'Game of Thrones' TV Book Club: Did 'Sons of the Harpy' just confirm a huge fan theory?
Welcome back to the Game of Thrones TV Book Club, a discussion space for Thrones viewers who have also read the five books (so far) of George R. R. Martin’s Song of Ice and Fire series. This week, Hillary Busis and Darren Franich talk about major changes in “Sons of the Harpy,” as well as the philosophical question on every Sullied viewer’s mind: Should we be worried about Thrones “spoiling” A Song of Ice and Fire? Check out James Hibberd’s full recap of the episode, then join us as we venture into the narrative borderlands of A Feast for Crows, A Dance With Dragons, and beyond. (You know there’ll be spoilers for both the books and the show, right?)
DARREN: Loras: Captured! Sansa: Wardeness of the North! Melisandre: All up on Jon Snow! JaBronn: Heisting a princess! Ser Barristan: NOOOOOOOOO! My brain: Exploded.
The Season of Changes continued this week, Hilltown, and I don’t even know where to begin. On the scale of 1 to Brienne Fighting The Hound, how did you feel about this week’s Benioff & Weiss remix?
HILLARY: I feel like we’re on slightly steadier ground than we were last week, actually, and that’s because this week’s episode seemed to take special pains to address one of the book series’ longest-standing unsolved mysteries: the question of Jon Snow’s parentage. (I’m not sure if discussing a fan theory so entrenched that it’s practically guaranteed to be canon counts as potentially spoiling ASOIAF, but just in case… spoiler alert, if you don’t know what L + R = J means!)
Exhibit A: Selyse Baratheon sniffs that Jon is nothing more than some tavern wench’s bastard; Stannis thoughtfully replies, “But that wasn’t Ned Stark’s way.” Exhibit B: Littlefinger tells Sansa about the Tourney at Harrenhal, a vital piece of backstory that the show hasn’t thought necessary to dispense until this precise moment. Sansa repeats the conventional wisdom that Rhaegar kidnapped and raped her aunt; Littlefinger thoughtfully says nothing. Exhibit C: Ser Barristan thoughtfully tells Dany how her brother loved to sing for the people of King’s Landing, painting him as a kind, sensitive monarch; he sure doesn’t sound like the kind of guy who’d kidnap and rape anybody.
All of which is to say: The show pretty much just came out and told us that Lyanna and Rhaegar’s affair was consensual, and that Jon is their illegitimate son. Right?
DARREN: As if all that WASN’T enough, the show is once again deploying Melisandre and her magical ability to sense royal blood. She’s like a police dog for Great-House Bastards. In the courtyard of Castle Black, Stannis asks her what it is, precisely, that Melisandre needs. “To serve my Lord,” she says vaguely. CUT TO: Jon Snow sword-training, Melisandre watching him in the background. A couple scenes later, Melisandre’s engaging Jon with some exciting non-book nudity. I have some qualms with the scene itself—not sure we needed ripe lines like “Our joining is power”—but it probably makes sense for the show to accelerate whatever ultimate reveal is awaiting Jon Snow.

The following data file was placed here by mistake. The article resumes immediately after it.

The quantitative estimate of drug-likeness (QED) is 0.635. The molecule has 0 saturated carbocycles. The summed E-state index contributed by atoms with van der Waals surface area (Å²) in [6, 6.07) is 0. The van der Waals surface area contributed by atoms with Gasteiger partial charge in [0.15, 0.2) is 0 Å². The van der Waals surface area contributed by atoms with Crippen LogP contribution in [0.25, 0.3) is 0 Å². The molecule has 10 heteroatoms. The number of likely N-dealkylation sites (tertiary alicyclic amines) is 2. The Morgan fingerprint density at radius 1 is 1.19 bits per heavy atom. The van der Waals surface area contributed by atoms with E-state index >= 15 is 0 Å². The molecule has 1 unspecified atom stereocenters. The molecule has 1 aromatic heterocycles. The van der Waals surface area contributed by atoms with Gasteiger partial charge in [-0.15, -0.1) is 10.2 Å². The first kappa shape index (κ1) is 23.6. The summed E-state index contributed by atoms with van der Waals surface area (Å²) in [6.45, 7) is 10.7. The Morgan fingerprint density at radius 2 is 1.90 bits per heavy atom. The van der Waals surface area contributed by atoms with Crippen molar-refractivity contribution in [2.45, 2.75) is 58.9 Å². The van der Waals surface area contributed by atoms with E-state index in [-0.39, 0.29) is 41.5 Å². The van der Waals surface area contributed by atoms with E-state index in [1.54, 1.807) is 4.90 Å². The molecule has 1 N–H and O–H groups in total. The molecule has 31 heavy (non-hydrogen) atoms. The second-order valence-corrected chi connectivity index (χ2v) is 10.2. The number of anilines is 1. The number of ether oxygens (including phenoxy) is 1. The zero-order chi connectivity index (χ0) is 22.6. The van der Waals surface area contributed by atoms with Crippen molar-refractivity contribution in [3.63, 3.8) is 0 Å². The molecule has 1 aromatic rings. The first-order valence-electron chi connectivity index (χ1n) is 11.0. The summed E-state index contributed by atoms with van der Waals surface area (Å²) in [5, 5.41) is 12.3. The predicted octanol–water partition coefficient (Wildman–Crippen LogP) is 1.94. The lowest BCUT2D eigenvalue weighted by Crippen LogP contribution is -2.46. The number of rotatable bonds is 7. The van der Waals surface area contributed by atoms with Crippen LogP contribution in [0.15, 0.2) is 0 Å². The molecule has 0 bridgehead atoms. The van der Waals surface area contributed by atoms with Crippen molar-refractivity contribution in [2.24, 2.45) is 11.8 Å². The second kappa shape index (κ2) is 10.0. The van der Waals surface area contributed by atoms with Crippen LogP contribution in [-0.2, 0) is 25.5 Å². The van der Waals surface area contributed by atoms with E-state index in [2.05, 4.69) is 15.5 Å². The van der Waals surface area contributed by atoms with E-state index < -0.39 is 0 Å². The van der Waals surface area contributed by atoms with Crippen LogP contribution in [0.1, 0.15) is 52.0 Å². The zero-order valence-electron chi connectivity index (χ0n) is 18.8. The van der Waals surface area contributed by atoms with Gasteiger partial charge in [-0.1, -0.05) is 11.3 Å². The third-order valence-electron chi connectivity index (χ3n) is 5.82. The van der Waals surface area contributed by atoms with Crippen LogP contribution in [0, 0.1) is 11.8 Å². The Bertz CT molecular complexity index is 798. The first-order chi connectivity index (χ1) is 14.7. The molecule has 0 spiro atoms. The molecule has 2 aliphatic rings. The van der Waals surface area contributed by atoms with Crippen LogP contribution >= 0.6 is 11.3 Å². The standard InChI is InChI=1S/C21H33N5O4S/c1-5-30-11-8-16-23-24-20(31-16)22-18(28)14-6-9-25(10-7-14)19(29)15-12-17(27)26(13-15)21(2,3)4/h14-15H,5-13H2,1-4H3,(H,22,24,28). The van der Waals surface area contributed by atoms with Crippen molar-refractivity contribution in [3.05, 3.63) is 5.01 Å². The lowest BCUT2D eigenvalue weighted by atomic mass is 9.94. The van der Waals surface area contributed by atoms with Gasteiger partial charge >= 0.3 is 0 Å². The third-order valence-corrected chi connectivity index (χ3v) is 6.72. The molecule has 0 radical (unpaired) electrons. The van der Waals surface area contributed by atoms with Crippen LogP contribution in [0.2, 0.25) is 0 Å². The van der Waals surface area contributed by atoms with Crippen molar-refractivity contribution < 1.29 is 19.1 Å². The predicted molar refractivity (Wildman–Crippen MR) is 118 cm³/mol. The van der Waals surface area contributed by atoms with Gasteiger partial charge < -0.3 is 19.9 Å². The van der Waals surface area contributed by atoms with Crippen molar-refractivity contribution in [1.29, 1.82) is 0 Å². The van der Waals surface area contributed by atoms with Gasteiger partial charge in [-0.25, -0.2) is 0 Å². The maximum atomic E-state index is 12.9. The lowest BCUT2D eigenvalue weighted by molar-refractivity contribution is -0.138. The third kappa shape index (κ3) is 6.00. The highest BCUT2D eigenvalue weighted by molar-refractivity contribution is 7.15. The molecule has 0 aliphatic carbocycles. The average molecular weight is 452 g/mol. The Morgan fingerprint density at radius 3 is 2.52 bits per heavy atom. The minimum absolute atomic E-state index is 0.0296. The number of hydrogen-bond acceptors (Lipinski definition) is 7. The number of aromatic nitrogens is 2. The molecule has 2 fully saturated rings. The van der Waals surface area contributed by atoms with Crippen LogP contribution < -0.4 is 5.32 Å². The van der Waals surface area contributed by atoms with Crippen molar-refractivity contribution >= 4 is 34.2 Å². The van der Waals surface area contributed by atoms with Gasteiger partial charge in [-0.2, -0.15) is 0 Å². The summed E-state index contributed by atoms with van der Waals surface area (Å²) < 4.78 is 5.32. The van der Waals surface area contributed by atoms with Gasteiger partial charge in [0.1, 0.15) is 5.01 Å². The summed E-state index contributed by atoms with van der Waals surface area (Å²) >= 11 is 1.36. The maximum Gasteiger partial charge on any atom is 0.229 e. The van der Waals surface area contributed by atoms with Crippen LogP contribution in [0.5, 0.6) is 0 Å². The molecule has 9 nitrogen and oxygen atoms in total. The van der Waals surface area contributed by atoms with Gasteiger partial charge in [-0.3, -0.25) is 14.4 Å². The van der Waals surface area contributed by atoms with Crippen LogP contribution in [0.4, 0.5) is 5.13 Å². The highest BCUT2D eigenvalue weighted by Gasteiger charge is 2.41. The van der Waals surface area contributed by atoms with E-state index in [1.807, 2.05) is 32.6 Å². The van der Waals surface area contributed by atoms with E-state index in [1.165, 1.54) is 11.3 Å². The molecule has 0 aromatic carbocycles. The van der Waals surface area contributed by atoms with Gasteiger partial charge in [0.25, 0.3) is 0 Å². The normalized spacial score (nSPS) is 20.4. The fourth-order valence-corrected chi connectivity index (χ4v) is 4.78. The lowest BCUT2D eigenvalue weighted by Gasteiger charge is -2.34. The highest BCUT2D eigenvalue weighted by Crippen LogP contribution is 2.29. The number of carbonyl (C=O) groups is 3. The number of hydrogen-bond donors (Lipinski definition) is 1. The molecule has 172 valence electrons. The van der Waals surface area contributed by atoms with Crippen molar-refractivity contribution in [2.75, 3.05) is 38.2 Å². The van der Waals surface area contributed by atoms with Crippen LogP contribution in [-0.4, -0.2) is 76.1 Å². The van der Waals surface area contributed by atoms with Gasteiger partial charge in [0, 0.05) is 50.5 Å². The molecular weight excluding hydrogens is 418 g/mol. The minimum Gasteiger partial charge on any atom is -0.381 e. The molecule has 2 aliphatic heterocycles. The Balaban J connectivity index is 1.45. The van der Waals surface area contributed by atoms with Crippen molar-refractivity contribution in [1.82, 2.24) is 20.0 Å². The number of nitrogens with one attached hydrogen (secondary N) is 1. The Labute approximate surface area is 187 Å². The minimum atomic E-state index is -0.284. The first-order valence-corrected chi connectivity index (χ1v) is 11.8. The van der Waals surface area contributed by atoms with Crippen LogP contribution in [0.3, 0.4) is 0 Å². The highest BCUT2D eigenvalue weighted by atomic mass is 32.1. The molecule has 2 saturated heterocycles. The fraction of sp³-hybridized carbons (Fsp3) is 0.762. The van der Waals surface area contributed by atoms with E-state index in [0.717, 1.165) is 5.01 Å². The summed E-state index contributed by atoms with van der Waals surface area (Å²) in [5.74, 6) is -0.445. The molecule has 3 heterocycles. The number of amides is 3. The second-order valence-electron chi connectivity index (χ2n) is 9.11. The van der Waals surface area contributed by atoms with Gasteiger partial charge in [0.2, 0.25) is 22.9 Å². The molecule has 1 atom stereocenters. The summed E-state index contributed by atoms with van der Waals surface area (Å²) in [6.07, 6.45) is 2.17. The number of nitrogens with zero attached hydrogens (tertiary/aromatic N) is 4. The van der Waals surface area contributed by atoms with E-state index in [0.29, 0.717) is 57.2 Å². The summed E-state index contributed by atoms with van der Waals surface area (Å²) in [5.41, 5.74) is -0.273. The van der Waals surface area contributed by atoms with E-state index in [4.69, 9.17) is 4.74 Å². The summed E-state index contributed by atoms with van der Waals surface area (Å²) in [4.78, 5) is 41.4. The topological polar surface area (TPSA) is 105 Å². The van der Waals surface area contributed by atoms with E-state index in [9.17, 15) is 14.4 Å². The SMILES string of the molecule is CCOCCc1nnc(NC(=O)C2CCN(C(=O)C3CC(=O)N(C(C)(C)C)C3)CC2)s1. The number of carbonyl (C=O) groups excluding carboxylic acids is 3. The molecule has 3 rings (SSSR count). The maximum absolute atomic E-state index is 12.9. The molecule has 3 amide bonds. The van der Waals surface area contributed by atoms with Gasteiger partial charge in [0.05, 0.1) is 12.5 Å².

But I want to talk about the other broody warrior-lord in the North. On a purely structural level, I thought this episode continued the show’s savvy redeployment of Stannis Baratheon. This is a character who’s spent two seasons moping in the shadows, but we’re starting to see another side of him. The scene between Stannis and Shireen—which I believe is entirely TV-original, including the detail about the wooden doll—went a long way toward demonstrating that Stannis can be more than an emotionless droid. And the show even employed a high-powered hype man: Stannis is “the finest military commander in Westeros,” according to Littlefinger, who is secretly plotting a Baratheon-Stark alliance. How do you feel about all the plot thickening up North?
HILLARY: The plot thickening up North is good and necessary, considering how tough it can be to get invested in Jon’s story in this post-Ygritte world. (Though I, too, could have gone without that MelisandJon scene, which included some of the show’s most gratuitous nudity to date: “No visions. No magic. Just boobs.”) And I agree that Stannis’s show-invented Shireen speech was one of the hour’s highlights, a scene that almost single-handedly gave the grumpiest Baratheon another dimension; I certainly like his TV self more than I like his book self at this point. All this talk about Jon Snow’s origins and Stannis marching on Winterfell, though, has me wrestling with a bigger question: Is now the time we should start getting worried about Thrones spoiling ASOIAF?
There’s the whole L + R issue, of course. Here’s another: According to a letter that Ramsay writes to Jon in A Dance with Dragons, Stannis is killed during the siege of Winterfell—a big, climactic sequence I’m guessing will take up the bulk of episode 9 this season. We haven’t learned yet, though, whether Stannis is truly dead, or whether Ramsay was simply deceiving Jon.